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The Windows 10 Torrent Network

Windows 10 opts you in to helping distribute future updates

     
5:20 pm on Aug 3, 2015 (gmt 0)

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Windows 10 apparently introduces a new "Windows Update Delivery Optimization" (WUDO) that allows peer-to-peer delivery for future Windows updates. This essentially makes every Windows 10 user a peer in that network, effectively hijacking your connection to serve others updates.

While this should speed up getting updates, it uploads without your knowledge as it's not opt-in - it's enabled by default.

ComputerWorld has a decent summary [computerworld.com], screen shot on how to turn it off and a link to the redditor who discovered it.
5:57 pm on Aug 3, 2015 (gmt 0)

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This is quite a surprise and a shock at the same time, and i'm certainly going to turn that off for every Windows 10 that I may own. I really don't want this sharing as part of my bandwidth! :/
6:04 pm on Aug 3, 2015 (gmt 0)

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You can change the setting to only update with computers on YOUR network or across the Internet.. this would actually be a bonus for us IT people by utilizing less bandwidth to disperse the updates within the private network.

have multiple computers at home? On limited bandwidth? It would be a bonus...
However, the sharing across the Internet would be a bandwidth hog...

Just thought I'd throw that out there....
6:50 pm on Aug 3, 2015 (gmt 0)

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Yes, there's definitely an upside to it. The article mentioned the enterprise and educational versions. However public peer-to-peer on by default seems shady to me.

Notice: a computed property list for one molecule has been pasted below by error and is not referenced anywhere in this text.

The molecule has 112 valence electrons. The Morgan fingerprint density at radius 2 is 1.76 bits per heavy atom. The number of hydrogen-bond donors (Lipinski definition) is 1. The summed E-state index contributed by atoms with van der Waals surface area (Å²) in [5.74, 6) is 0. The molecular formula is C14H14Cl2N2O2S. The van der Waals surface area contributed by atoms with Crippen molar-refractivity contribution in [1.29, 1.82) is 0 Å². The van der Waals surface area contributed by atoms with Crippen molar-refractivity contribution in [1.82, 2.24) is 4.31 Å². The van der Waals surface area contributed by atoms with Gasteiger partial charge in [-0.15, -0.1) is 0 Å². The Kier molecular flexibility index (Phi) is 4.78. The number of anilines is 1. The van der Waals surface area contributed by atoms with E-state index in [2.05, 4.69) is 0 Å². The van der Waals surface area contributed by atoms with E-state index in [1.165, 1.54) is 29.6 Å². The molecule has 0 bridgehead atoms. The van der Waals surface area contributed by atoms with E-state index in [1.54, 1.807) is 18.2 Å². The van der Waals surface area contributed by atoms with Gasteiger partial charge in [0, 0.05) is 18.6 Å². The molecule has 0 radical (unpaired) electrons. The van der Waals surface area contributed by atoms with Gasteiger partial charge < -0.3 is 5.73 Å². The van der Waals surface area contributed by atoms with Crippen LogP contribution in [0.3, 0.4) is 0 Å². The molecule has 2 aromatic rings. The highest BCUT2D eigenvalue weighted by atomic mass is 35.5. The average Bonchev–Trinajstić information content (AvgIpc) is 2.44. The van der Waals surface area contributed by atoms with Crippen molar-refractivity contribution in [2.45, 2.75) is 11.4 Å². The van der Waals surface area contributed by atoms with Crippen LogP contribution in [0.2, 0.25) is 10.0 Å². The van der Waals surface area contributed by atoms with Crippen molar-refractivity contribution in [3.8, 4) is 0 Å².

7:30 pm on Aug 3, 2015 (gmt 0)

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terabytes, thanks, you're right...
However public peer-to-peer on by default seems shady to me.

Shady is a kind way of putting it.
I really cannot believe this has not been heard of previously, or perhaps is has. Using other people's bandwidth, without their knowledge, is not good, and enough non-microsoft programs already do that.
7:39 pm on Aug 3, 2015 (gmt 0)

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I knew the4re had to be more going on than just "calling home to MS".... just couldn't put my finger on it.
7:48 pm on Aug 3, 2015 (gmt 0)

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The problem I see is that peer-to-peer doesn't offer the same level of security.

What's the prospect of one peer delivering malware that passes all security checks?

If there's any possible vulnerabilities, Win 10 could put the entire installed base into the biggest botnet ever known overnight.

I see this as a big disaster just waiting to happen
8:11 pm on Aug 3, 2015 (gmt 0)

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I can understand "PC's on my local network"

I cannot understand the 'ethical logic' of "PC's on my local network, and PC's on the internet"

I changed the default to "PC's on my local network"
9:26 pm on Aug 3, 2015 (gmt 0)

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I don't really have bandwidth caps on my ISP, so the I idea of being part of a distribution network isn't as problematic for me on that side. However, the security implications are worrying. I'll probably limit the sharing to my own network and not turn it off completely.